Otto Octavius is a lot of things: a genius, a scientist, a schemer, a sometimes relatable down-on-his-luck worry wart, a supervillain, and as of Dan Slott’s Superior Spider-Man, spinning out of Amazing Spider-Man, his very own Spider-Man – in Peter Parker’s body, no less. And, while they may share a body, one thing Otto Octavius is not, however, is Peter Parker himself. The Superior Spider-Man Companion a massive, near 500-page book collecting near all of the stories of Otto’s adventures as Spider-Man outside of his mainline series – mostly team-ups and a couple of tie-ins – is the perfect encapsulation of that dichotomy, and its merits and faults for three reasons:
1. The Voice
You’ve got to hand it to Otto, he’s pretty damn proud of himself for getting into Peter’s body, and even more proud of himself for any success, no matter how minor, as the self-proclaimed Superior Spider-Man. Luckily, that makes him fun to write. A sometimes off-putting, but largely enthralling, hilarious and self-serious narration – offering lines like, regarding Thor: “God of thunder. Mouth breathing, muscle-bound, remnant of a dead civilization. Does he realize who he’s talking to?! Perhaps Parker enjoyed condescension” drives all of the stories here, speaking to how fantastically realized the character is as six writers pen Otto throughout the collection. While some stories, unfortunately the first one in the collection in particular, really focus far too much on Otto just repeating over and over that he’s Spider-Man now, for the most part they’re fun, character-focused affairs that lean into this new headspace. Even more fun? The absolute venom and vitriol he spews at his, or rather Peter Parker’s friends, which gets him into more than one tough situation – to thrilling, tense, and sincerely unique results that offer up yet more opportunities for that narration and dialogue. It’s almost like these writers are doing it on purpose, as if Otto is as fun a character to write as he is to read. More for us!
2. The Near Misses
While The Superior Spider-Man’s unique voice is the main draw of this companion, the tense, compelling nature of Otto’s secret and the near misses of having his identity, and crime, revealed is a close second. Luckily, this collection is primarily predicated on pairing him up with heroes who are always on the edge of uncovering just that. Which means two things: 1. This is a good time to say you should NOT buy this book if you are not familiar with the mainline Superior Spider-Man book, as the collection here is primarily tie-ins and one offs that are part of a larger picture, and even then I found the layout and pacing of some of this illogical still. 2. Those near misses are just so, so good. One in particular, where Wolverine grabs Otto around the throat after a fist-fight that Otto strong-headedly started, almost ends with Jean Grey scanning The Superior Spider-Man’s mind to see if he is who he says he is. Another, sees Sleepwalker questioning Otto as to why all of his nightmares feature more Doc Ock than Spider stuff. These are smart, sensible character decisions that play out fantastically, time and time again on a smaller scale, but also serve a larger over-arcing plot well. Otto simply can’t stop himself from trying to one up the world but putting himself on a pedestal comes with a price.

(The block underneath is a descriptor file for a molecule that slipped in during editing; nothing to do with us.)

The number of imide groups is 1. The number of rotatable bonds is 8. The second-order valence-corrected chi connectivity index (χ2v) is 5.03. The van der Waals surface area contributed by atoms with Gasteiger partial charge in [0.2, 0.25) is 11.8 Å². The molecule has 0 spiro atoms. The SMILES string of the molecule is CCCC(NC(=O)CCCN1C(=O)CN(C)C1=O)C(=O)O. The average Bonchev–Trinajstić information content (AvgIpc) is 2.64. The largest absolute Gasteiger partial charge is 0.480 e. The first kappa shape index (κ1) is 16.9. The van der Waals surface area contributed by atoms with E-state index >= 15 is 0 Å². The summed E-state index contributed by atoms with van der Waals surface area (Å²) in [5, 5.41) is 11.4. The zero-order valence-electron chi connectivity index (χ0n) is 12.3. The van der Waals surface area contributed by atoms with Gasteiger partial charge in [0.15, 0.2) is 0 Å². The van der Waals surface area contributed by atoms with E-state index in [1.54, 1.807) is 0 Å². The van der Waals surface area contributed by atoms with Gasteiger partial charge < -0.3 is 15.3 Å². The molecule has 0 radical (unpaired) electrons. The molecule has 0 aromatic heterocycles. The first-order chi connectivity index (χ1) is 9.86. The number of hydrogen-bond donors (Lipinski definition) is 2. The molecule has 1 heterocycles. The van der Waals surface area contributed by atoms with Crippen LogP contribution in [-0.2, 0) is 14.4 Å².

3. The Trial and Error
And lastly, as any good scientist would be, Otto is open to trial and error. More specifically, Otto is open to trying any number of various methods and means to get what he wants, or thinks New York and its denizens need (they would disagree, undeniably). This primarily takes shape in his experiment in, kind of brutally, reforming the Sinister Six in his own image as the Superior Six to mixed results, but also plays out in temporary team-ups with Thor, Namor, and even Kaine, who he admittedly detests. To that end, though, it means that there’s a lot of trial and error in the narrative and artistic efforts here as well. While some ideas really stick: the rising tension between Otto and Chameleon is a great example and that culminates in some of the best art here – Chameleon glaring at Spider-Man through broken glass, one half of his face spider, the other all murderous intent – others, like a nonsensical story about an Electro offshoot named Fulmina simply don’t. Thankfully, in a collection like this, nothing sticks around too long and you can power through to the next issue if you’re really not feeling it (I did this a few times – there are two or three painful arcs among many, many better ones) much like Otto does himself.
The Final Word
Ultimately, knowing that this isn’t a collection for a Superior Spider-Man newbie, it’s a great, sometimes uneven, exploration of the character in a larger picture. The fights are fun if usually inconsequential, the events are as frustrating as ever (this is a big two book, after all) but over quickly, and the supremely, or rather…superior-ly realized voice and tact of Otto Octavius rings true across both narrative and artistic efforts in a way that’s just not touched on in other Spider-Man stories.
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